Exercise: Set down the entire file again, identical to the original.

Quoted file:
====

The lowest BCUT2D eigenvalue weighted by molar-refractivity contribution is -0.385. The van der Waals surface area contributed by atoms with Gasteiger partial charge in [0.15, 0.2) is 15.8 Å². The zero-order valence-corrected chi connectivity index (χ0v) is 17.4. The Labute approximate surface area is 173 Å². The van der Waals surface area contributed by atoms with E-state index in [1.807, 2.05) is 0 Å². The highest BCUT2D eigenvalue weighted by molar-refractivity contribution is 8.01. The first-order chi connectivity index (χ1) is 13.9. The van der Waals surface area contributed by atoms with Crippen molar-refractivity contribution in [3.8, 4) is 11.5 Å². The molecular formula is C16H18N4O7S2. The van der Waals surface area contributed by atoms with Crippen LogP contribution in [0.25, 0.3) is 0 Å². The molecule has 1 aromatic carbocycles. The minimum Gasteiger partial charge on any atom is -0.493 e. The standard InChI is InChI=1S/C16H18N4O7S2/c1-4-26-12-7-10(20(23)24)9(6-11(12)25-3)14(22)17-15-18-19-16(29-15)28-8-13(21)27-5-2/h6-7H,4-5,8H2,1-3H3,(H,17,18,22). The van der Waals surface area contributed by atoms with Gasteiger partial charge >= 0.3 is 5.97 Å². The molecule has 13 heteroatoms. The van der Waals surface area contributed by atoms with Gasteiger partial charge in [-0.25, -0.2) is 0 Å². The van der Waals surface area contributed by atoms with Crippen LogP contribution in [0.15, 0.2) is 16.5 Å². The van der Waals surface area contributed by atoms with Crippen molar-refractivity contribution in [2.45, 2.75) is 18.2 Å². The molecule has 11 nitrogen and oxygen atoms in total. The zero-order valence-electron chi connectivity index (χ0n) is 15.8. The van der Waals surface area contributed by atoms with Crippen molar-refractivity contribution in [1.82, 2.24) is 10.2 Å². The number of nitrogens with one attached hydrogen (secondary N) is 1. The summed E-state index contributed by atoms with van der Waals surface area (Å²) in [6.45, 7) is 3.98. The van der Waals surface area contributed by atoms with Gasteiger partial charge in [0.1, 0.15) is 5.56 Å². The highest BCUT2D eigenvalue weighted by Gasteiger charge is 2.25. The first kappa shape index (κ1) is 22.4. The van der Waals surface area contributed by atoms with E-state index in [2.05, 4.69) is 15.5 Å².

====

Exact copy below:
The lowest BCUT2D eigenvalue weighted by molar-refractivity contribution is -0.385. The van der Waals surface area contributed by atoms with Gasteiger partial charge in [0.15, 0.2) is 15.8 Å². The zero-order valence-corrected chi connectivity index (χ0v) is 17.4. The Labute approximate surface area is 173 Å². The van der Waals surface area contributed by atoms with E-state index in [1.807, 2.05) is 0 Å². The highest BCUT2D eigenvalue weighted by molar-refractivity contribution is 8.01. The first-order chi connectivity index (χ1) is 13.9. The van der Waals surface area contributed by atoms with Crippen molar-refractivity contribution in [3.8, 4) is 11.5 Å². The molecular formula is C16H18N4O7S2. The van der Waals surface area contributed by atoms with Crippen LogP contribution in [0.25, 0.3) is 0 Å². The molecule has 1 aromatic carbocycles. The minimum Gasteiger partial charge on any atom is -0.493 e. The standard InChI is InChI=1S/C16H18N4O7S2/c1-4-26-12-7-10(20(23)24)9(6-11(12)25-3)14(22)17-15-18-19-16(29-15)28-8-13(21)27-5-2/h6-7H,4-5,8H2,1-3H3,(H,17,18,22). The van der Waals surface area contributed by atoms with Gasteiger partial charge >= 0.3 is 5.97 Å². The molecule has 13 heteroatoms. The van der Waals surface area contributed by atoms with Gasteiger partial charge in [-0.25, -0.2) is 0 Å². The van der Waals surface area contributed by atoms with Crippen LogP contribution in [0.15, 0.2) is 16.5 Å². The van der Waals surface area contributed by atoms with Crippen molar-refractivity contribution in [2.45, 2.75) is 18.2 Å². The molecule has 11 nitrogen and oxygen atoms in total. The zero-order valence-electron chi connectivity index (χ0n) is 15.8. The van der Waals surface area contributed by atoms with Crippen molar-refractivity contribution in [1.82, 2.24) is 10.2 Å². The number of nitrogens with one attached hydrogen (secondary N) is 1. The summed E-state index contributed by atoms with van der Waals surface area (Å²) in [6.45, 7) is 3.98. The van der Waals surface area contributed by atoms with Gasteiger partial charge in [0.1, 0.15) is 5.56 Å². The highest BCUT2D eigenvalue weighted by Gasteiger charge is 2.25. The first kappa shape index (κ1) is 22.4. The van der Waals surface area contributed by atoms with E-state index in [2.05, 4.69) is 15.5 Å².